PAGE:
A Connecticut-based investment adviser has agreed to admit wrongdoing and pay more than $575,000 to settle charges that he defrauded a client and then compounded his scheme by attempting to mislead SEC investigators while lying to other clients about the status of the SEC’s investigation.
According to the SEC’s order against John W. Rafal, he secretly paid a lawyer for referring a legal client’s large account to Essex Financial Services, an investment advisory firm Rafal founded. Instead of disclosing the referral fee arrangement to the elderly widow who owned the account, as required by law, Rafal and the lawyer agreed to disguise the payments as legal services purportedly provided by the lawyer’s firm. After other Essex officers discovered and stopped Rafal’s payment arrangement, Rafal continued to secretly pay the lawyer using other accounts he controlled.
The SEC’s order further finds that while the SEC’s investigation was ongoing, Rafal reacted to escalating rumors that he had committed a securities law violation by sending numerous emails to Essex clients falsely stating that the SEC had “fully investigated all matters” and “issued a ‘no action’ letter completely exonerating” him and the firm.
According to the SEC’s order, Rafal also tried in vain to throw SEC enforcement investigators off the track. During testimony while responding to direct questions about the referral fees, Rafal concealed the additional payments he made after Essex halted the arrangement and falsely indicated that the lawyer had returned all the money he was previously paid.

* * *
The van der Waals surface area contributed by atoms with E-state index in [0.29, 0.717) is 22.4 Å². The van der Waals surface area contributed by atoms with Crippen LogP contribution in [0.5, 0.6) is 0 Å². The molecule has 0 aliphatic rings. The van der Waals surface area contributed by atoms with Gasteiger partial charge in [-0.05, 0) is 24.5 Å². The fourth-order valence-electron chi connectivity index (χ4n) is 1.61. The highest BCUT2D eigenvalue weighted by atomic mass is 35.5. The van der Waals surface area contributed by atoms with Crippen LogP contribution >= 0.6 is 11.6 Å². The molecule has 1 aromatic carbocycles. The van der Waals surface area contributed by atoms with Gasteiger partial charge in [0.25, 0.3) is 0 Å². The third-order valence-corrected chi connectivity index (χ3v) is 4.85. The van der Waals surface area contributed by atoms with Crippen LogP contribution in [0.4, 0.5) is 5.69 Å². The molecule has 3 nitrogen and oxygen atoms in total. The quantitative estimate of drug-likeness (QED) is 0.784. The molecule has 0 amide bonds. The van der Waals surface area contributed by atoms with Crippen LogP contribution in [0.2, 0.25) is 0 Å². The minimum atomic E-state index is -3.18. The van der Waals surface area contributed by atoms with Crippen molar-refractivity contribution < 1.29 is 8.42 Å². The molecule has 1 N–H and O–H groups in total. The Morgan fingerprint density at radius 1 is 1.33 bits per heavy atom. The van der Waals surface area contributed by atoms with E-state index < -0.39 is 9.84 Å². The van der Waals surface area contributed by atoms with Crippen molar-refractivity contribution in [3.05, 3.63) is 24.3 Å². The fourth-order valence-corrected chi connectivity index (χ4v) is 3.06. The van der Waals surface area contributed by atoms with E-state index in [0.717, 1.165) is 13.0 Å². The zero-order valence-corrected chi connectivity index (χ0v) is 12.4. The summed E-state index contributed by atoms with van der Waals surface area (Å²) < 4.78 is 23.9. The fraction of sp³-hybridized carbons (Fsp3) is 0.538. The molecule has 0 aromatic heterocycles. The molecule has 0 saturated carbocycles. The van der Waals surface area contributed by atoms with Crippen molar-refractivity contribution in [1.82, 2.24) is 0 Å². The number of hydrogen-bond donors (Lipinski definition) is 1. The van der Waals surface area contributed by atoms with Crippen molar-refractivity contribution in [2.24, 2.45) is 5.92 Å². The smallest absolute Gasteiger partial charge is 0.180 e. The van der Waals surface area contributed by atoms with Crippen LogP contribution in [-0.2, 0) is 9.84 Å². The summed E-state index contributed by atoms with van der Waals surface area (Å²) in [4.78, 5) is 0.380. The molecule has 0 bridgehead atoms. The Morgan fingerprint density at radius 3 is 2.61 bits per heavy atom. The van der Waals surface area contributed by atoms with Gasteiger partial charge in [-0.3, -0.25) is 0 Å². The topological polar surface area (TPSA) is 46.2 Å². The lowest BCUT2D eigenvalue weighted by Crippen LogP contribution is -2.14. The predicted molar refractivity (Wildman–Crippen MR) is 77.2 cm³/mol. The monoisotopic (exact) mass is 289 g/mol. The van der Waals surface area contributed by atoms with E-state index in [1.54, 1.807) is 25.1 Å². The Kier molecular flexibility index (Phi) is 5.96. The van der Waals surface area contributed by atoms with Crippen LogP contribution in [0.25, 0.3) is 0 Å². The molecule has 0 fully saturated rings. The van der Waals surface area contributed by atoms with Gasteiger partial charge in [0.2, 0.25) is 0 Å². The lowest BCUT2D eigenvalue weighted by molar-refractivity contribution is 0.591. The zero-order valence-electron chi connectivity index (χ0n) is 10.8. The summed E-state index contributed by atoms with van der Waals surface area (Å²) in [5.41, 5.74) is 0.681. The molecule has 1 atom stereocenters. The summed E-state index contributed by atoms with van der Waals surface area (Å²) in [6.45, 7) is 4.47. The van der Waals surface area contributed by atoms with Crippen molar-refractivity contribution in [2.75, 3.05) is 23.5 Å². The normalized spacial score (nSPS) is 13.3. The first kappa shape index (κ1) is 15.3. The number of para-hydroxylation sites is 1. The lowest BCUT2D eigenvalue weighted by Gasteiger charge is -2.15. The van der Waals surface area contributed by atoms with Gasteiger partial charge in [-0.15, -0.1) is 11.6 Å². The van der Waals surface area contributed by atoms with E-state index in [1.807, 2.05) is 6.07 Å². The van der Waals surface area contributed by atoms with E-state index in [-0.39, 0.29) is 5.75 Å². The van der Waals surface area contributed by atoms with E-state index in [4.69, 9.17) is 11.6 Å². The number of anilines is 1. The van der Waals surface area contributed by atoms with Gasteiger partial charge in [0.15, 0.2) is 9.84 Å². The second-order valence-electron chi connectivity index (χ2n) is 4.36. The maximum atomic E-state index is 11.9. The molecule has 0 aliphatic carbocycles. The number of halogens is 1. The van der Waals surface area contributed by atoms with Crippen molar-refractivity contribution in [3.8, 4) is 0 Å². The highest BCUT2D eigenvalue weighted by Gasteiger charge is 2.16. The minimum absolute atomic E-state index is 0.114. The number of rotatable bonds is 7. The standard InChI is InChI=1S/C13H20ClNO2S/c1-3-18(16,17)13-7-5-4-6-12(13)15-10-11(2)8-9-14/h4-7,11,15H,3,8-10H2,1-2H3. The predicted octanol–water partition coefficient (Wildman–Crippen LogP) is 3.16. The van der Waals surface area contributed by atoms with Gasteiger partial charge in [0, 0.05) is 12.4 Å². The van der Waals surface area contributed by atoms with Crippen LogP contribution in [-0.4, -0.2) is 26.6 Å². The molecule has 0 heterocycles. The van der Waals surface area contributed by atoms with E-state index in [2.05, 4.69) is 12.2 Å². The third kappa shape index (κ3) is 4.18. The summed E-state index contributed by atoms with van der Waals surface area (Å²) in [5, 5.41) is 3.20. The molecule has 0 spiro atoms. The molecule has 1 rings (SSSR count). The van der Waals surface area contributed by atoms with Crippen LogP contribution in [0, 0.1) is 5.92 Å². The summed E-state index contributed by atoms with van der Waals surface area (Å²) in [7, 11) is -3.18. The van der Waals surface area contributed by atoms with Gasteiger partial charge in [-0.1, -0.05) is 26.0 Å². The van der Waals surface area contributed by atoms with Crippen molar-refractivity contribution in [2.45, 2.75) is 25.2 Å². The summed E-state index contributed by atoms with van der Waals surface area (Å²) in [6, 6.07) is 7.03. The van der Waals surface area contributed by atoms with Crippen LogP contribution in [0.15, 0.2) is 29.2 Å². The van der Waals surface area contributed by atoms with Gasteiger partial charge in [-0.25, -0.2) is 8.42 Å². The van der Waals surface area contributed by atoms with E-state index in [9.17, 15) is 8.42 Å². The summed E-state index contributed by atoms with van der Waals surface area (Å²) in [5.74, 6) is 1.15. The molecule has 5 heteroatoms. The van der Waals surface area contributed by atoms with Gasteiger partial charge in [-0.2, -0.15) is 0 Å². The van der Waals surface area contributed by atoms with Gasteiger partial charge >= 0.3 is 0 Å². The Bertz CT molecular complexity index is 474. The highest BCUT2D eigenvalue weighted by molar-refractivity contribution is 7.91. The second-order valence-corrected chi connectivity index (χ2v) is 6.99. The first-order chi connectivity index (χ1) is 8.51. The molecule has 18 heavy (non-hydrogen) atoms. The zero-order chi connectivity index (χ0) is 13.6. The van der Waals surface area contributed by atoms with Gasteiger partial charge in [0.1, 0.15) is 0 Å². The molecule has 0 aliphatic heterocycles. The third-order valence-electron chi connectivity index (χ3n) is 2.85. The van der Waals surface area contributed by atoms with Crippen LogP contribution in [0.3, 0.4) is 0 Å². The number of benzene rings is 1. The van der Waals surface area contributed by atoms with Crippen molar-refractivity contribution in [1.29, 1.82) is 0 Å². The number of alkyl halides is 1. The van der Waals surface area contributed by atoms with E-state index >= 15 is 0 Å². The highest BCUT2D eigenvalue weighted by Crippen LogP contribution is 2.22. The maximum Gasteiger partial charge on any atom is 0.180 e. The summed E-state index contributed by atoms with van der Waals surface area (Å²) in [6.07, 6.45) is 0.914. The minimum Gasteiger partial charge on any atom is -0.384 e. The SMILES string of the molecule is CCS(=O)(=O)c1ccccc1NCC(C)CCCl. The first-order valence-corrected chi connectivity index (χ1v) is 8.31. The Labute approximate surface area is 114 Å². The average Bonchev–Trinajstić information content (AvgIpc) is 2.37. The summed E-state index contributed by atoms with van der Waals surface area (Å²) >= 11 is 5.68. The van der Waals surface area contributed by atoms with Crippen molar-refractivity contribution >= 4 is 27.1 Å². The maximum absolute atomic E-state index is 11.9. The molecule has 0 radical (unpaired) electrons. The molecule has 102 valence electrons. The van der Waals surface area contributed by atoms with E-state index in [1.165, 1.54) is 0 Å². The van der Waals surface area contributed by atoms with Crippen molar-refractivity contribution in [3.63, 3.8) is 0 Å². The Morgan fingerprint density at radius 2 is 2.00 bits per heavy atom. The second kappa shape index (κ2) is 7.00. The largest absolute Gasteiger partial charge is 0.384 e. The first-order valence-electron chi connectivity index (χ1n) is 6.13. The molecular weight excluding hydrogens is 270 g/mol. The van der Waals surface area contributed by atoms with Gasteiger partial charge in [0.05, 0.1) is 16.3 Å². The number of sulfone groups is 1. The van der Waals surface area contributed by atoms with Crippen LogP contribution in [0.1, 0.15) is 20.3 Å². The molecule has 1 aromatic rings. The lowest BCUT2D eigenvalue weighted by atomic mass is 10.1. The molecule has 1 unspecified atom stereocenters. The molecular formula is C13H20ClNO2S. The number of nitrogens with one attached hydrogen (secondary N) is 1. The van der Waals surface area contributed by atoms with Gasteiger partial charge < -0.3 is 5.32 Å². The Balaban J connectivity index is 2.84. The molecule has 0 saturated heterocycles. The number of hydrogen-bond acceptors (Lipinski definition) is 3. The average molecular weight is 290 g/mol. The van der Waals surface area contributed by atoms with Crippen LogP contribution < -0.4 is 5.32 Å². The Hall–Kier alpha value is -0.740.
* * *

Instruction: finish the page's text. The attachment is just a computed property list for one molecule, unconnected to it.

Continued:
Enforcement investigators referred the suspected obstruction to the SEC’s Office of Inspector General, whose agents conducted a parallel investigation along with the U.S. Attorney’s Office for the District of Massachusetts, which today announced a criminal case against Rafal for obstructing the proceedings of a federal agency.
“Rafal misled one client by hiding referral fees, misled other clients by falsely stating the SEC’s investigation was over, and then attempted to mislead those investigating him. He will now be paying the price for his deceit,” said Stephanie Avakian, Acting Director of the SEC’s Enforcement Division. “We will not tolerate attempts to mislead and we will continue to refer possible obstruction cases to the SEC’s Office of Inspector General.”
SEC Inspector General Carl Hoecker said, “The charges announced by the U.S. Attorney’s Office reflect the Office of Inspector General’s commitment to investigate individuals who obstruct SEC enforcement activities.”
The lawyer involved in the payment scheme, Peter D. Hershman, agreed to pay more than $90,000 to settle SEC charges against him for aiding and abetting Rafal’s securities law violations. Both Rafal and Hershman also agreed to be barred from the securities industry and from serving as an officer or director of a publicly-traded company, and they agreed to be permanently suspended from appearing and practicing before the SEC as attorneys. The SEC’s orders prohibit them from representing clients in SEC matters, including investigations, litigation, or examinations, and from advising clients about SEC filing obligations or content.
Rafal is no longer affiliated with Essex Financial Services, which agreed to pay more than $180,000 in disgorgement and interest to settle charges related to Rafal’s misconduct. Hershman and Essex neither admitted nor denied the findings against them in the SEC’s orders.
The SEC’s investigation was conducted by Dawn Edick, Marc Jones, and Amy Gwiazda of the